Essential criteria

  • To hold, or expect to achieve by 15 August, an Upper Second Class Honours (2:1) Degree or equivalent from a UK institution (or overseas award deemed to be equivalent via UK NARIC) in a related or cognate field.
  • Research proposal of 1500 words detailing aims, objectives, milestones and methodology of the project
  • A demonstrable interest in the research area associated with the studentship

Desirable Criteria

If the University receives a large number of applicants for the project, the following desirable criteria may be applied to shortlist applicants for interview.

  • First Class Honours (1st) Degree
  • Masters at 70%
  • Publications - peer-reviewed
  • Experience of presentation of research findings
  • Applicants will be shortlisted if they have an average of 75% or greater in a first (honours) degree (or a GPA of 8.75/10). For applicants with a first degree average in the range of 70% to 74% (GPA 3.3): If they are undertaking an Masters, then the average of their first degree marks and their Masters marks will be used for shortlisting.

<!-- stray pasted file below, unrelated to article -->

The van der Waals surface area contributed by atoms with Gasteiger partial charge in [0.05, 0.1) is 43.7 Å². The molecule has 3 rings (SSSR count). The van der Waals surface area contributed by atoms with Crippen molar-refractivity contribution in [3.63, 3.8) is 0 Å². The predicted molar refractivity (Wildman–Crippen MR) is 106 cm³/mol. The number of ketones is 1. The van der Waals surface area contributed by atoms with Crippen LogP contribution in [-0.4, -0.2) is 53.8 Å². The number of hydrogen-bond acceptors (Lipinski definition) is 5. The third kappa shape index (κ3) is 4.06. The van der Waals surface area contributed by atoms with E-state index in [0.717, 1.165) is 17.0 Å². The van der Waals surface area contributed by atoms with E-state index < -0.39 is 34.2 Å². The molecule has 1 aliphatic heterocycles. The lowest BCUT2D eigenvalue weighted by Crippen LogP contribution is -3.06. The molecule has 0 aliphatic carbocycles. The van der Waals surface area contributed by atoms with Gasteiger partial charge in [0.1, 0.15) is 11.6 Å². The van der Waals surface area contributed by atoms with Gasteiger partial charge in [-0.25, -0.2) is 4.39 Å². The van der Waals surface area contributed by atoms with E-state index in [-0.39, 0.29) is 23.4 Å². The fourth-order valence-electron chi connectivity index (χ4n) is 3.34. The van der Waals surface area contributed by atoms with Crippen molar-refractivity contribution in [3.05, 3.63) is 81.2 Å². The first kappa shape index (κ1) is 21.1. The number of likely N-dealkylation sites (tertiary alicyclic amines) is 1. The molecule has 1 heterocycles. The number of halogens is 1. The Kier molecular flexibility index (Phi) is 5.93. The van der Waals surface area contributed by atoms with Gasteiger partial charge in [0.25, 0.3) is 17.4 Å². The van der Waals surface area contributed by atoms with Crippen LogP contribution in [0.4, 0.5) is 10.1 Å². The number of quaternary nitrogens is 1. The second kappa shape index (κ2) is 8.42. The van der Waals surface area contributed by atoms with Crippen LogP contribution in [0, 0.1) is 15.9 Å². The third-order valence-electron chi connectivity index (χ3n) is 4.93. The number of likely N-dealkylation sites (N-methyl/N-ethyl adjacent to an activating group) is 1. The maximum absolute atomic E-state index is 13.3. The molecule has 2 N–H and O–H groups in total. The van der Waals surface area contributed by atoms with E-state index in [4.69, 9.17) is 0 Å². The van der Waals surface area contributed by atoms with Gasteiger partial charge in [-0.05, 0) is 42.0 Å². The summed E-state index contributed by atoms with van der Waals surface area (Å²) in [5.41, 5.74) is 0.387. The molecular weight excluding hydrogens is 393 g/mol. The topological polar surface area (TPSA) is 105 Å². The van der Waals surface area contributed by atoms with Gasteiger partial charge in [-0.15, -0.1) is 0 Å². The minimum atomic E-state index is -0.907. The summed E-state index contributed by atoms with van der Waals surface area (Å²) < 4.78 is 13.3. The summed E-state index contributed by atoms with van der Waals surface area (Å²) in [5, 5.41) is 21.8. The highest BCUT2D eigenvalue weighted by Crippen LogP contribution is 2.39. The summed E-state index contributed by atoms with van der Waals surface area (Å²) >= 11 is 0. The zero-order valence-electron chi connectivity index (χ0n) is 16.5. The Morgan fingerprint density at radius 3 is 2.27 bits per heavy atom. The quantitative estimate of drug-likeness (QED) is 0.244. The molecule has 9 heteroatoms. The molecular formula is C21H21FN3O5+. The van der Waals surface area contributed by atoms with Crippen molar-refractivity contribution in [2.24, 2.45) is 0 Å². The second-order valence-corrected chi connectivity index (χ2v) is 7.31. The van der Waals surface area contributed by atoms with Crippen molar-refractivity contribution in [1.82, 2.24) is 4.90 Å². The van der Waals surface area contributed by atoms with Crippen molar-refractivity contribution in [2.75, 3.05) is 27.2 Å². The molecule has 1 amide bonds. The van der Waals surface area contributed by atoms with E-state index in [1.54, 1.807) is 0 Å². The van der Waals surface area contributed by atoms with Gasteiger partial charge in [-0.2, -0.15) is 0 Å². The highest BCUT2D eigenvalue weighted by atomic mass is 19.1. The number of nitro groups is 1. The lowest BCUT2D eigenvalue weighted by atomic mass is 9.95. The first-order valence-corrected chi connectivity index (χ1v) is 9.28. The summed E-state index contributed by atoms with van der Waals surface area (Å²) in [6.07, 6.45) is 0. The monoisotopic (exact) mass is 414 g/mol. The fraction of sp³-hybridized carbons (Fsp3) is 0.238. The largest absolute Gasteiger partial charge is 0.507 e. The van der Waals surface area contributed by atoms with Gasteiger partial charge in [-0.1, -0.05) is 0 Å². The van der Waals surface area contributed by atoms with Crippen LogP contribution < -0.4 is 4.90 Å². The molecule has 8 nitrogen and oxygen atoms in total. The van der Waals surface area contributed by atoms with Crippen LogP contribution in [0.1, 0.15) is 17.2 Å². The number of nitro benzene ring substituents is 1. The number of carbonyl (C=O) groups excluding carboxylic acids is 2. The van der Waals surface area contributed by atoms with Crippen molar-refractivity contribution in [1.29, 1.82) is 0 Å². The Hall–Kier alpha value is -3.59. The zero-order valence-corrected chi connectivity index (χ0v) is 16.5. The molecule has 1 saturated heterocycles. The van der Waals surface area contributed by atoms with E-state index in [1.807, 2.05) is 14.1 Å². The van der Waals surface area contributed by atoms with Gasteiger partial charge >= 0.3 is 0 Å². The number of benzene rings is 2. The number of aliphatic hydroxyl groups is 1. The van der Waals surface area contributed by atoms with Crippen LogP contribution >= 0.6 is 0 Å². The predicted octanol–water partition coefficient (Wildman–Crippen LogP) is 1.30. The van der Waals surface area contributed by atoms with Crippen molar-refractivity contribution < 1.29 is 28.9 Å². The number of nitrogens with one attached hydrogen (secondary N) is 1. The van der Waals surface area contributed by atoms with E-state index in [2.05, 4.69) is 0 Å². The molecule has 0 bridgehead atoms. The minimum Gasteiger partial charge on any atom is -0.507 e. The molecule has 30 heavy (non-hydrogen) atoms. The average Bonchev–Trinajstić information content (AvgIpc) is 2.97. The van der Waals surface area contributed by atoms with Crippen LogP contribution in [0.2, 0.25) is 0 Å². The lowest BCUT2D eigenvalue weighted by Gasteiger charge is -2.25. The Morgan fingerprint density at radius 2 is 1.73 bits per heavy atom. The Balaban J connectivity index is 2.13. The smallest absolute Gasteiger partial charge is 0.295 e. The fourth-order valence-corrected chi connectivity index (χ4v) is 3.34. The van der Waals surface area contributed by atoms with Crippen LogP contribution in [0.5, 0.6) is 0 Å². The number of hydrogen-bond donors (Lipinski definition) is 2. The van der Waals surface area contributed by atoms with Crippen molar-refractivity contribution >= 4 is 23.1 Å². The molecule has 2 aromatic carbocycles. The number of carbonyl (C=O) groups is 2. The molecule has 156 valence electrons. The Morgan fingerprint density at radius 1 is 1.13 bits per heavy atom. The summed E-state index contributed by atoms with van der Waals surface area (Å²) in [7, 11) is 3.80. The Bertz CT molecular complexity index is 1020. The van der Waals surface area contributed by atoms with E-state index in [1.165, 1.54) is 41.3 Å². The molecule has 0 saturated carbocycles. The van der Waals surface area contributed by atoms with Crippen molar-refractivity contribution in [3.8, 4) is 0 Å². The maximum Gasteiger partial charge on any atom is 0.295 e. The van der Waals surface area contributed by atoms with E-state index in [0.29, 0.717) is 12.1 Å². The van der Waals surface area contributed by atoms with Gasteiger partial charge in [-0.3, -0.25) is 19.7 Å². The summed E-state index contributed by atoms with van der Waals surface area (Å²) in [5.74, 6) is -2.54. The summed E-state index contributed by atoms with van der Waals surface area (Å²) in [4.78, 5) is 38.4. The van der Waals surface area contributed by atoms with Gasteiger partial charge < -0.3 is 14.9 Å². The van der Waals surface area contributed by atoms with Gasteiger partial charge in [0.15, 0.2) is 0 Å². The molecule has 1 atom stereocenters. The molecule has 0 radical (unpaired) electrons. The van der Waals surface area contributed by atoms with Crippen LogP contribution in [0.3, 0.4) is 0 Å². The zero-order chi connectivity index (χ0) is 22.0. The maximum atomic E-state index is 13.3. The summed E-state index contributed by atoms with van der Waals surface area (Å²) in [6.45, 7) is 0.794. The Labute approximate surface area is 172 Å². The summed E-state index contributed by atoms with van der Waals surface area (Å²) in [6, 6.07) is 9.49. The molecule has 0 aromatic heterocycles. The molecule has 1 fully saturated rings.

This project is funded by: Ulster University matched funding for US-Ireland research grant

    The University offers the following awards to support PhD study and applications are invited from UK, EU and overseas for the following levels of support:

    Department for the Economy (DFE)

    The scholarship will cover tuition fees at the Home rate and a maintenance allowance of £15,285 per annum for three years. EU applicants will only be eligible for the fee’s component of the studentship (no maintenance award is provided). For Non-EU nationals the candidate must be "settled" in the UK. This scholarship also comes with £900 per annum for three years as a research training support grant (RTSG) allocation to help support the PhD researcher.

    Due consideration should be given to financing your studies; for further information on cost of living etc. please refer to:

The Doctoral College at Ulster University


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As Senior Engineering Manager of Analytics at Seagate Technology I utilise the learning from my PhD ever day